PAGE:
COMING UP EMPTY
Team Trump Struggling to Fill National-Security Jobs
Turned down by top talent, Trump’s administration-in-waiting is trying to find someone to operate the agencies tasked with stopping hackers and terrorists.
President-elect Donald Trump is scrambling to line up senior officials to run the government’s sprawling intelligence and homeland security bureaucracy.
Team Trump is struggling to fill numerous key slots or even attract many candidates because hundreds have either sworn they’d never work in a Trump administration or have directly turned down requests to join, multiple current and former U.S. officials with direct knowledge of the transition efforts told The Daily Beast.
Team Trump didn’t expect to win until the campaign’s internal polling a month before the election signaled a possible victory. That’s when senior Trump officials went into overdrive, trying to build a bench of experienced national security candidates with top secret clearances willing to work for a Trump presidency—and they met resistance across the landscape of experienced GOP national security professionals.
One person who met last month with Trump’s national security and homeland security transition team leader said that she confessed that many candidates had flatly rejected attempts to recruit them, believing that Trump was unfit to hold the office of commander in chief.
“She said that it was going to be very difficult to fill positions in that space because everybody that had experience was a never-Trumper,” this person said, speaking on condition of anonymity to discuss private conversations.
“She wasn’t even sure that she was going to be able to fill a transition team,” much less find people to serve in government positions, this person said.
“In theory, 20 people are supposed to parachute into the Department of Homeland Security [during the transition between administrations]. And I don’t think they have anybody to do it.”
A second individual, also speaking on condition of anonymity, confirmed this person’s account that there are a large number of vacancies to fill without a clear plan of how that will happen. Since Trump’s improbable win, Team Trump has been aggressively reaching out to possible candidates with a flurry of meetings in New York and Washington, D.C.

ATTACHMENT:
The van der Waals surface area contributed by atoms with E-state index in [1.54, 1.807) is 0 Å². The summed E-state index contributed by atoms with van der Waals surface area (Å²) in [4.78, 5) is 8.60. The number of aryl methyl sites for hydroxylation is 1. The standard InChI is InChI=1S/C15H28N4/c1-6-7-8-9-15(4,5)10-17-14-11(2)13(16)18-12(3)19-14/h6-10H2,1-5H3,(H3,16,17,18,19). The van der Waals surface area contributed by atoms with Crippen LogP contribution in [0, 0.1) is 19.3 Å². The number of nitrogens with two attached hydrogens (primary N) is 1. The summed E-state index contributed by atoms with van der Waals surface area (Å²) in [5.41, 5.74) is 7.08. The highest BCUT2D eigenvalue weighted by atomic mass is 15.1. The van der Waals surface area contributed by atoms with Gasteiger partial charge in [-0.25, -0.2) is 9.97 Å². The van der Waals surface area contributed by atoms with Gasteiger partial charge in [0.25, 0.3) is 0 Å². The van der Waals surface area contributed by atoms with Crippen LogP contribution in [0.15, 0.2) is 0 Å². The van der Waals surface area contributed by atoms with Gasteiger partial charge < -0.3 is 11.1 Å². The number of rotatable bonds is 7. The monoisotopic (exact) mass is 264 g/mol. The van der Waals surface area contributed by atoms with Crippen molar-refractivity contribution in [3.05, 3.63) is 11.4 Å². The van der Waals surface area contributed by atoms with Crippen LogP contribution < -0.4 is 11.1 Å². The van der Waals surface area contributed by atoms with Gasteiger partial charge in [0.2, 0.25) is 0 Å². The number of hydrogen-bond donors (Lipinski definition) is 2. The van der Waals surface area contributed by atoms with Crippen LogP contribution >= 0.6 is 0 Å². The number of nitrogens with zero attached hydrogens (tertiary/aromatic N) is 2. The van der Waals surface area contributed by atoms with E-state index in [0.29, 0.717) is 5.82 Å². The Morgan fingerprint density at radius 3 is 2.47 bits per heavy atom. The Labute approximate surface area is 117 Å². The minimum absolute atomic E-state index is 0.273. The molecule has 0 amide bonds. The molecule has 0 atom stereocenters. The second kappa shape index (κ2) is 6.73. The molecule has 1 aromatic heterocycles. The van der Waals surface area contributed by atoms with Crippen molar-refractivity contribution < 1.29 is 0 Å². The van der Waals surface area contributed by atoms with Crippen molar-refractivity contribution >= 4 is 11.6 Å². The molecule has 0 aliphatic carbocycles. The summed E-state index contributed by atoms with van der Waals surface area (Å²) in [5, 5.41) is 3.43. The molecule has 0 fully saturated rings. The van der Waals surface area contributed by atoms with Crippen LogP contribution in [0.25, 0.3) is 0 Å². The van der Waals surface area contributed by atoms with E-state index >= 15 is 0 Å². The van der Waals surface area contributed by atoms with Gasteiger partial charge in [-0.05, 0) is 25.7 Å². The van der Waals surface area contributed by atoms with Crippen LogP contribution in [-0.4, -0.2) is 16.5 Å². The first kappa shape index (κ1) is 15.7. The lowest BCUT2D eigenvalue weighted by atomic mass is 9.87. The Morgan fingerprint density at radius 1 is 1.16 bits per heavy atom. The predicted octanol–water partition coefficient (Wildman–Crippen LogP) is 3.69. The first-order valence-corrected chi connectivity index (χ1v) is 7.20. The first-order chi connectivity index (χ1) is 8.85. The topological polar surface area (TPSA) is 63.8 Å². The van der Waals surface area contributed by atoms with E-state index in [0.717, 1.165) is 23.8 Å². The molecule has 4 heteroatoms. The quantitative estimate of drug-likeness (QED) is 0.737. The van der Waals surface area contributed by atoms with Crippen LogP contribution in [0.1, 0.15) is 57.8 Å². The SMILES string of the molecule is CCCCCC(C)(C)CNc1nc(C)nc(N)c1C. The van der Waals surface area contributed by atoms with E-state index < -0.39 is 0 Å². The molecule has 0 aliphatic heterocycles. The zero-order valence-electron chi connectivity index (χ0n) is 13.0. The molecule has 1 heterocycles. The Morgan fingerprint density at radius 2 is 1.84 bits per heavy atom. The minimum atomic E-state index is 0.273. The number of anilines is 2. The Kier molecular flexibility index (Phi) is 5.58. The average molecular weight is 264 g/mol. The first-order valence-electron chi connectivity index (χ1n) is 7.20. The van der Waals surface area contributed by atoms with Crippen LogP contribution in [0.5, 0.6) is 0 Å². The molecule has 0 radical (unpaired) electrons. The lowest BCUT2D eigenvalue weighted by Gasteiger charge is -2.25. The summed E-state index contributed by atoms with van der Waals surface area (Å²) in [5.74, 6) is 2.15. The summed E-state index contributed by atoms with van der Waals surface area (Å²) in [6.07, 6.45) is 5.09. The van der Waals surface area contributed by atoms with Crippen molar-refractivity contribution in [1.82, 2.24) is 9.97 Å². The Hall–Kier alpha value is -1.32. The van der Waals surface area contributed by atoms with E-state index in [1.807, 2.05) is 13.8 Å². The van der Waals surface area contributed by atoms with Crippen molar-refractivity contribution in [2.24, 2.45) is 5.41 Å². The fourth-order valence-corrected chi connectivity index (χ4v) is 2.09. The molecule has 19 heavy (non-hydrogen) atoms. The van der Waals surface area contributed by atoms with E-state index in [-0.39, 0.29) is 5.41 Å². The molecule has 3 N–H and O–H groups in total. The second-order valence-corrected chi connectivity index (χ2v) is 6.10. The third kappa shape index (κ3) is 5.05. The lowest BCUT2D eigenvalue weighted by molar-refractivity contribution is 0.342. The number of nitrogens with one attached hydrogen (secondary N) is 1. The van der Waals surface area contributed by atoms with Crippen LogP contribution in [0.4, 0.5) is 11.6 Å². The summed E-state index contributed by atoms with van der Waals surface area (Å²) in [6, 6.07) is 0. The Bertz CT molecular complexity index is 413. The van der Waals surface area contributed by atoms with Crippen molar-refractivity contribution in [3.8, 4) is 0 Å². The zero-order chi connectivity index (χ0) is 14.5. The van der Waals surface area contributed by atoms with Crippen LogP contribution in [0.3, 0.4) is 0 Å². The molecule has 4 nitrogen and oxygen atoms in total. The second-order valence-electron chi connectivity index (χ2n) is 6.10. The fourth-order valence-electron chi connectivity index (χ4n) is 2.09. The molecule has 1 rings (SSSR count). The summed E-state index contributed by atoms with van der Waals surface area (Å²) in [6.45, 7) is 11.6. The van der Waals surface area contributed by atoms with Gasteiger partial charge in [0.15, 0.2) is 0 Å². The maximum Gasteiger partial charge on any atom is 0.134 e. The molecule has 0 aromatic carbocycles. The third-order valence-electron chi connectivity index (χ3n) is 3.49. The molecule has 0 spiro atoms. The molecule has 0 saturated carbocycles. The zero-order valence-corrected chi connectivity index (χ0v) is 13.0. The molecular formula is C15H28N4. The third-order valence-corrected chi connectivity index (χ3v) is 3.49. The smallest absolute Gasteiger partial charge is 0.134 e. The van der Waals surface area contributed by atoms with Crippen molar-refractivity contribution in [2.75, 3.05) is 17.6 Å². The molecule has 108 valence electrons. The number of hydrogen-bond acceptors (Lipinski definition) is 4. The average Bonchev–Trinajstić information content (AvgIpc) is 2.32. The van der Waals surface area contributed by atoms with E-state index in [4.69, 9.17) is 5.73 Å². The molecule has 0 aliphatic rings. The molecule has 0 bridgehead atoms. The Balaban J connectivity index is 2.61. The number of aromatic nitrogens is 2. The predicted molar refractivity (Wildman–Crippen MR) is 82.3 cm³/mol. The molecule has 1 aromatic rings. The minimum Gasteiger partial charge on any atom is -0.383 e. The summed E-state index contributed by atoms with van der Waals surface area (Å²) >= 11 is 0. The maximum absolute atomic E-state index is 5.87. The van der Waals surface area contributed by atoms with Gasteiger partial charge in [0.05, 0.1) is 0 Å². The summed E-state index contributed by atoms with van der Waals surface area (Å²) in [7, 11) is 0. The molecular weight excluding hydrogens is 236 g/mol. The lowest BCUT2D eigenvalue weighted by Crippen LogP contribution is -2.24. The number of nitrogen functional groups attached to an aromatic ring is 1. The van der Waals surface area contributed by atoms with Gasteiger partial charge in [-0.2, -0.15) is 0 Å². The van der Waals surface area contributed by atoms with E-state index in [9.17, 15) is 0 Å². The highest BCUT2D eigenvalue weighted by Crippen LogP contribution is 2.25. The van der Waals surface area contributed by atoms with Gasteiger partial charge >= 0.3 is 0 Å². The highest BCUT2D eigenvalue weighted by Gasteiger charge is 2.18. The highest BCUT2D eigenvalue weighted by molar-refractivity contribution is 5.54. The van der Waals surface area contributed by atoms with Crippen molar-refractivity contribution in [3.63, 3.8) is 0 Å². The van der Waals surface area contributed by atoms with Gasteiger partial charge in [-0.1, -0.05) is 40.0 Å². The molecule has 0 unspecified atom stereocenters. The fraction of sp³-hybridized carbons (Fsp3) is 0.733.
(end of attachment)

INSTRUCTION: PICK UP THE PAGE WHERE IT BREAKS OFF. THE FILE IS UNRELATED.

Two career U.S. officials, currently serving in the government, also said they were unsure whether they would continue in their positions, which are slated to last into the next administration.
On Monday morning, a group of officials working on a range of national security issues including the resettlement of refugees and methods for countering terrorists’ violent rhetoric met to discuss their progress. But it wasn’t at all clear whether a President Trump would even continue those initiatives, one participant said. Trump has promised to ban Muslims from certain countries from entering the United States and has claimed he knows better how to combat terrorists than military generals and intelligence officials.
But before he can take the axe to Obama-era programs, Trump has to staff up his own administration. It won’t be easy.
It was clear the Trump team would have trouble staffing their national security bench nine months ago, when more than 100 Republican national security leaders signed an open letter vowing not to support him as the GOP nominee and “working energetically to prevent the election of someone so utterly unfitted to the office.”
“Everybody who has signed a never-Trump letter or indicated an anti-Trump attitude is not going to get a job. And that’s most of the Republican foreign policy, national security, intelligence, homeland security, and Department of Justice experience,” Paul Rosenzweig, who held a senior position at the Department of Homeland Security in the George W. Bush administration, told The Daily Beast. (Bush told reporters on Tuesday that neither he nor his wife, Laura, cast a vote for president.)
Rosenzweig predicted that Trump would be able to fill positions at the Cabinet level, the secretaries and administrators who lead agencies and departments. But the people below them, from the deputy level on down, are the ones who actually run the government day-to-day, and there are few takers for those jobs, he said.